Question #086d5

1 Answer
Jan 25, 2016

Answer:

Here's what I got.

Explanation:

!! LONG ANSWER !!

The idea here is that you need to figure out how much heat will be needed to

  • go from liquid methane at #-170^@"C"# to liquid methane at its boiling point of #-161.5^@"C"#

  • go from liquid methane at its boiling point to vapor at its boiling point

  • heat the resulting vapor from its boiling point of #-161.5^@"C"# to the final temperature

The two equations that you will use are

#color(blue)(q = m * c * DeltaT)" "#, where

#q# - heat absorbed/lost
#m# - the mass of the sample
#c# - the specific heat of methane
#DeltaT# - the change in temperature, defined as final temperature minus initial temperature

and

#color(blue)(q = n * DeltaH_"fus"^@)" "#, where

#q# - heat absorbed
#n# - the number of moles of methane
#DeltaH_"fus"^@# - the standard molar heat of veporization of methane

The standard heat of vaporization of methane is listed as being equal to

#DeltaH_"vap"^@ = "8.17 kJ/mol"#

https://en.wikipedia.org/wiki/Methane_%28data_page%29

So, you're starting with a #"32.0-g"# sample of liquid methane at #-170^@"C"#. Your first step will be to determine how much heat is needed to heat this sample to its boiling point.

Use the first equation to get

#q_1 = 32.0 color(red)(cancel(color(black)("g"))) * 3.48"J"/(color(red)(cancel(color(black)("g"))) color(red)(cancel(color(black)(""^@"C")))) * [-161.5 - (-170)]color(red)(cancel(color(black)(""^@"C")))#

#q_1 = "946.56 J"#

So, out of the given #"42.0 kJ"#, a total of #"0.94656 kJ"# will be used to heat the liquid from #-170^@"C"# to #-161.5^@"C"#.

Next, use the second equation to figure out how much heat is needed to vaporize the liquid. Notice that you need to use the number of moles of methane, so use the compound's molar mass to go from grams to moles

#32.0color(red)(cancel(color(black)("g"))) * "1 mole CH"_4/(16.04color(red)(cancel(color(black)("g")))) = "1.995 moles CH"_4#

This means that you have

#q_2 = 1.995color(red)(cancel(color(black)("moles"))) * 8.17"kJ"/color(red)(cancel(color(black)("mol")))#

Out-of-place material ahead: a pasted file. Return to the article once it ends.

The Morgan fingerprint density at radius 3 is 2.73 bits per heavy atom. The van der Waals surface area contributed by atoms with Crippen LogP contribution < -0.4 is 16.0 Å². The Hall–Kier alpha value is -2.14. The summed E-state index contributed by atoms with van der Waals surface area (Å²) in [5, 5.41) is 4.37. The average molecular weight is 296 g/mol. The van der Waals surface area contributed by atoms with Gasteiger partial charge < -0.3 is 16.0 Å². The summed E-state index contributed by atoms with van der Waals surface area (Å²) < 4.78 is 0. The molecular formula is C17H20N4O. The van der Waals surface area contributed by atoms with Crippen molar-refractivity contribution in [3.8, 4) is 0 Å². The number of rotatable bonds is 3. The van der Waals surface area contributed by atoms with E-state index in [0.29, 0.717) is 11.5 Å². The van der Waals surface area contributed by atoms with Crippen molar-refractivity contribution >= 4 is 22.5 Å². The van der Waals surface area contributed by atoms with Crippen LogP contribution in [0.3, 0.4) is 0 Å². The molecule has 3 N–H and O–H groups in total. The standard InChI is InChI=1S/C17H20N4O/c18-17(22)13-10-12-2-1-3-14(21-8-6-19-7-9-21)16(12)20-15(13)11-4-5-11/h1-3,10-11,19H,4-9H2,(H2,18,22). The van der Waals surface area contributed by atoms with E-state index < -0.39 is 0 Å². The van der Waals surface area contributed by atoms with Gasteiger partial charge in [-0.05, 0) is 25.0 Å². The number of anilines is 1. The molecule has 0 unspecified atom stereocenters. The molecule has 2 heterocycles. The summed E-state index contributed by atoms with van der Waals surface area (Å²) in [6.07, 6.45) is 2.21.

#q_2 = "16.3 kJ"#

So, adding #"16.3 kJ"# of heat will make sure that all the liquid methane gets converted to vapor at its boiling point of #-161.5^@"C"#. The heat you consumed to get to this point will be equal to

#q_"consumed" = q_1 + q_2#

#q_"consumed" = "0.94656 kJ" + "16.3 kJ" = "17.25 kJ"#

The remaining amount of heat will thus be used up to heat the vapor from #-161.5^@"C"# to a final temperature.

#q_3 = q_"total" - q_"consumed"#

#q_3 = "42.0 kJ" - "17.25 kJ" = "24.75 kJ"#

Now use the first equation again to find the change in temperature, #DeltaT#, when this much heat is added to vapor methane at its boiling point.

#q_3 = m * c_"vapor" * DeltaT_"vapor" implies DeltaT_"vapor" = q_3/(m * c_"vapor")#

Plug in your values to get - do not forget to convert the heat from kilojoules to joules

#DeltaT_"vapor" = (24.75 * 10^(3)color(red)(cancel(color(black)("J"))))/(32.0color(red)(cancel(color(black)("g"))) * 2.22color(red)(cancel(color(black)("J")))/(color(red)(cancel(color(black)("g"))) ""^@"C")) = 348.4^@"C"#

Since you know that

#DeltaT = T_"final" - T_"initial"#

you can say that

#T_"final" = T_"initial" + DeltaT_"vapor"#

#T_"final" = -161.5^@"C" + 348.4^@"C" = 186.9^@"C"#

I'll leave the answer rounded to three sig figs.

#T_"final" = color(green)(187^@"C")#

So, adding #"42.0 kJ"# of heat to #"32.0 g"# of liquid methane at #-170^@"C"# will get you #"32.0 g"# of methane vapor at #187^@"C"#.